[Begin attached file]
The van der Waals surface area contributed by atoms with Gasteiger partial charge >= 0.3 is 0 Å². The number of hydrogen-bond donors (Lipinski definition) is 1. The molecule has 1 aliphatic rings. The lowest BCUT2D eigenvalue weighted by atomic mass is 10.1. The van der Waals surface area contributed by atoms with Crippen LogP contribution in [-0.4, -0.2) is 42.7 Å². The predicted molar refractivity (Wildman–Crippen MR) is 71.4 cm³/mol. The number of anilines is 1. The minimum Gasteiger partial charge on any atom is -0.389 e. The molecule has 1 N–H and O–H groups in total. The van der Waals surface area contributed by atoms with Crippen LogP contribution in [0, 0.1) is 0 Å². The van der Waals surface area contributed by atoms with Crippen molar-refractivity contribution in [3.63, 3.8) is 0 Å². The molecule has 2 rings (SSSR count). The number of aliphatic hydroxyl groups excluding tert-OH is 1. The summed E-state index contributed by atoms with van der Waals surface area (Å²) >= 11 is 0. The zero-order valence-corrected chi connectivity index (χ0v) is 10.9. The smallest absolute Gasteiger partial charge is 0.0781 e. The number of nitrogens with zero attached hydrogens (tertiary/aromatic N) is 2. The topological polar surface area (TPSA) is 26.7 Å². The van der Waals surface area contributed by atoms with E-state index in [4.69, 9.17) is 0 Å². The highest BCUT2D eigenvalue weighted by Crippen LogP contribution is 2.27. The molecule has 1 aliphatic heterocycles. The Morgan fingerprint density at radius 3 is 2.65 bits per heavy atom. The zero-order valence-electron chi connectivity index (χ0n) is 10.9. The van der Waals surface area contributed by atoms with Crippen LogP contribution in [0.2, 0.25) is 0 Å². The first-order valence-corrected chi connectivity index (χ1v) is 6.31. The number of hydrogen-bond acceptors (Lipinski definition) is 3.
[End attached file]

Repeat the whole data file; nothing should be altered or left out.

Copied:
The van der Waals surface area contributed by atoms with Gasteiger partial charge >= 0.3 is 0 Å². The number of hydrogen-bond donors (Lipinski definition) is 1. The molecule has 1 aliphatic rings. The lowest BCUT2D eigenvalue weighted by atomic mass is 10.1. The van der Waals surface area contributed by atoms with Crippen LogP contribution in [-0.4, -0.2) is 42.7 Å². The predicted molar refractivity (Wildman–Crippen MR) is 71.4 cm³/mol. The number of anilines is 1. The minimum Gasteiger partial charge on any atom is -0.389 e. The molecule has 1 N–H and O–H groups in total. The van der Waals surface area contributed by atoms with Crippen LogP contribution in [0, 0.1) is 0 Å². The van der Waals surface area contributed by atoms with Crippen molar-refractivity contribution in [3.63, 3.8) is 0 Å². The molecule has 2 rings (SSSR count). The number of aliphatic hydroxyl groups excluding tert-OH is 1. The summed E-state index contributed by atoms with van der Waals surface area (Å²) >= 11 is 0. The zero-order valence-corrected chi connectivity index (χ0v) is 10.9. The smallest absolute Gasteiger partial charge is 0.0781 e. The number of nitrogens with zero attached hydrogens (tertiary/aromatic N) is 2. The topological polar surface area (TPSA) is 26.7 Å². The van der Waals surface area contributed by atoms with E-state index in [4.69, 9.17) is 0 Å². The highest BCUT2D eigenvalue weighted by Crippen LogP contribution is 2.27. The molecule has 1 aliphatic heterocycles. The Morgan fingerprint density at radius 3 is 2.65 bits per heavy atom. The zero-order valence-electron chi connectivity index (χ0n) is 10.9. The van der Waals surface area contributed by atoms with Crippen LogP contribution in [0.2, 0.25) is 0 Å². The first-order valence-corrected chi connectivity index (χ1v) is 6.31. The number of hydrogen-bond acceptors (Lipinski definition) is 3.